Hyper-Plastic Structural Evolution Of The PEX Domain - A Model Of Evolutionary Exaptation And Neofunctionalization At The Molecular Level
With the advent of sophisticated genetic, biophysical and in silico technology an enormous amount of information is being generated regarding the structural, biochemical and physiological aspects of proteins. Tertiary protein structural domains are assumed to be features of proteins whose bio-historical relationships can be traceable over relevant evolutionary space. The phylogenetics of protein domains, including their genesis, duplication, combination, selectively derived loss and potential horizontal capture to derive novel functional rearrangements, are of great interest to molecular evolutionists. Evolutionary and bioinformatic analyses of a considerable collection of variable protein primary, secondary, tertiary, quaternary and biochemical structures has established the principle that, from a functional perspective, many, if not most, proteins are evolutionarily dependent on the functional capacity of readily defined and identifiable, globular components defined as "domains". Therefore, it is reasonable to infer that specific secondary and tertiary folds, or arrangements, represent functional phenotypic characters that can be analyzed to provide insights into the evolutionary history of any given protein domain. The evolution of proteins, at the domain level, has a significant impact on the overall functionality of metabolic pathways in general. Therefore, insights into the evolutionary trajectories of protein domains have the potential to inform the understanding of every aspect in which any given protein has a role of functional significance including, but certainly not limited to basic metabolic equilibrium, potential physical compromise at the phenotypic level, and deeper insights into corruptions that often lead to metabolic dysfunction and potential progression to full blown disease states. The prime focus of this study is to investigate the evolutionary relationships of proteins, across all Kingdoms of life, that contain within their tertiary phenotypic structure the 4-bladed β-propeller domain (the "Hemopexin" or "PEX" domain), towards illuminating the biophysical and biochemical significance of this specific domain's impact on protein functionality. While the phylogenetic relationships of entire proteins that have PEX domains is relatively straight forward, the mutational accumulation in gene sequences that lead to the tertiary structure of the PEX domain itself seems to have partially, if not entirely, obscured the evolutionary history at the domain level. The phylogenetic analyses presented here allow for several novel conclusions. First, this research demonstrates that a derived primary amino acid sequence in mammalian Hemopexin proteins (the JEN-14 epitope) represents a functional synapomorphy at the molecular level. Secondly, that there is substantial evidence for horizontal gene transfer of PEX domain proteins into specific Fungi. Additionally, there are no proteins containing a PEX domain in Kingdom Archaea. Lastly, it argues that the PEX domain itself represents an evolutionary “spandrel” (sensu Gould and Lewontin) with specifically derived functions existing around a core, preserved structural architecture.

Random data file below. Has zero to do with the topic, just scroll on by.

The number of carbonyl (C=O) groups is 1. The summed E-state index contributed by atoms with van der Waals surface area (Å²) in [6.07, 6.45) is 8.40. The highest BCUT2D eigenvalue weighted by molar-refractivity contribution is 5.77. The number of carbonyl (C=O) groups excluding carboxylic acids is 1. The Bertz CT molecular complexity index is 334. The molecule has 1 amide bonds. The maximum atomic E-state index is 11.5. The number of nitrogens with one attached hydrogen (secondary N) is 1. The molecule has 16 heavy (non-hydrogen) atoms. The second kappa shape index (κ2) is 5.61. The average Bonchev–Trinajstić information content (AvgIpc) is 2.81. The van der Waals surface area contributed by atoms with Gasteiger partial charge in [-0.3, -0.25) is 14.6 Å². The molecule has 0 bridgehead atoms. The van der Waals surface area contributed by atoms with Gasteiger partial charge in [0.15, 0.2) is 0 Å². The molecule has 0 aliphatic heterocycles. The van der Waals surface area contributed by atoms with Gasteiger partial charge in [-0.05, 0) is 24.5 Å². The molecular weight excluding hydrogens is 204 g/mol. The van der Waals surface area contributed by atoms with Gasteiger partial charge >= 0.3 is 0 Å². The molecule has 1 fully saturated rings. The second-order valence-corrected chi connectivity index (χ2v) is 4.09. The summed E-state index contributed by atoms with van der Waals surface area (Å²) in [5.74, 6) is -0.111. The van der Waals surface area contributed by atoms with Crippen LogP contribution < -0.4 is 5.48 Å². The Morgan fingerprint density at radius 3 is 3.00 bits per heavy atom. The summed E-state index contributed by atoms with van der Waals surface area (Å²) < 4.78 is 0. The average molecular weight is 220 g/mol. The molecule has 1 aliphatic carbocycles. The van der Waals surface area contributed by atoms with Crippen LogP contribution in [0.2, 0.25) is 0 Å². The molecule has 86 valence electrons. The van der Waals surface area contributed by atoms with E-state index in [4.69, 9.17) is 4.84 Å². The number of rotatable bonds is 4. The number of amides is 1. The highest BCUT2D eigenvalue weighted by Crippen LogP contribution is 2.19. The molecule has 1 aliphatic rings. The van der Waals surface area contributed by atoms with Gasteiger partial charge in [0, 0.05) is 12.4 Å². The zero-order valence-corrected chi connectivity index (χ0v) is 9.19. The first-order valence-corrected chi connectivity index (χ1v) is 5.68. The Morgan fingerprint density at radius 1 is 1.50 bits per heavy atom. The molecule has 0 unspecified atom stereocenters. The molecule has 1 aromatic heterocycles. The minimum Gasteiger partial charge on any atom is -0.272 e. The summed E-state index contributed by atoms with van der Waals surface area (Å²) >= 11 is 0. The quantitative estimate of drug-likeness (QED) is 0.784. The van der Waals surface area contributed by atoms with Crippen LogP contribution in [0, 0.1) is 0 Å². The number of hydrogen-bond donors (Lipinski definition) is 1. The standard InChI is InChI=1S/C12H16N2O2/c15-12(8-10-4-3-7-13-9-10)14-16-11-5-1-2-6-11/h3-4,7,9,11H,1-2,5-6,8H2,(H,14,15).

Table of Contents
Structural analyses of the hemopexin protein as a means to infer the evolution of functionality between the PEX domain containing proteins -- Discovery and characterization of the JEN-14 epitope as a molecular synapomorphy in hemopexin -- Phylogenomic analyses provide insights into patterns of functional diversity between PEX domain containing proteins -- Discussion and conclusions of results from chapters 1-4 -- Determination of the tertiary structure of the PEX domain in the human proteoglycan-4 (lubricin) protein -- Evolutionary analyses of target genes identified as potential genetic markers of complications associated with diet-induced obesity -- Appendix A. Supplemental information on a 4-bladed β-propeller domain containing proteins -- Appendix B. List of the human MMPs included in the phylogenies along with a brief description of known functionality -- Appendix C. Primary sequence identity between various PEX domains: HPX, MMPs, PRG4, VTN -- Appendix D. Primary sequence and homology model of the protein limunectin from horseshoe crab -- Appendix E.PRG4 - PEX-domain DNA nucleotide sequence (shown as condons) used for ordering of the Gblock for cloning, expression and purification -- Appendix F. pET-44a-c(+) vector map -- Appendix G. Return of results from MU-DNA LIMS sequencing facility submission of sample from colony 8 from PC of transformed ligation products of the PRG4 PEX domain pET44 construct -- Appendix H. Analyses from mass spectrometry on PRG4 PEX-domain -- Appendix I. Sequence alignments for the Atp 1a3 protein in primates rooted with murines -- Appendix J. Accession numbers for all proteins used in phylogenetic and/or statistical analyses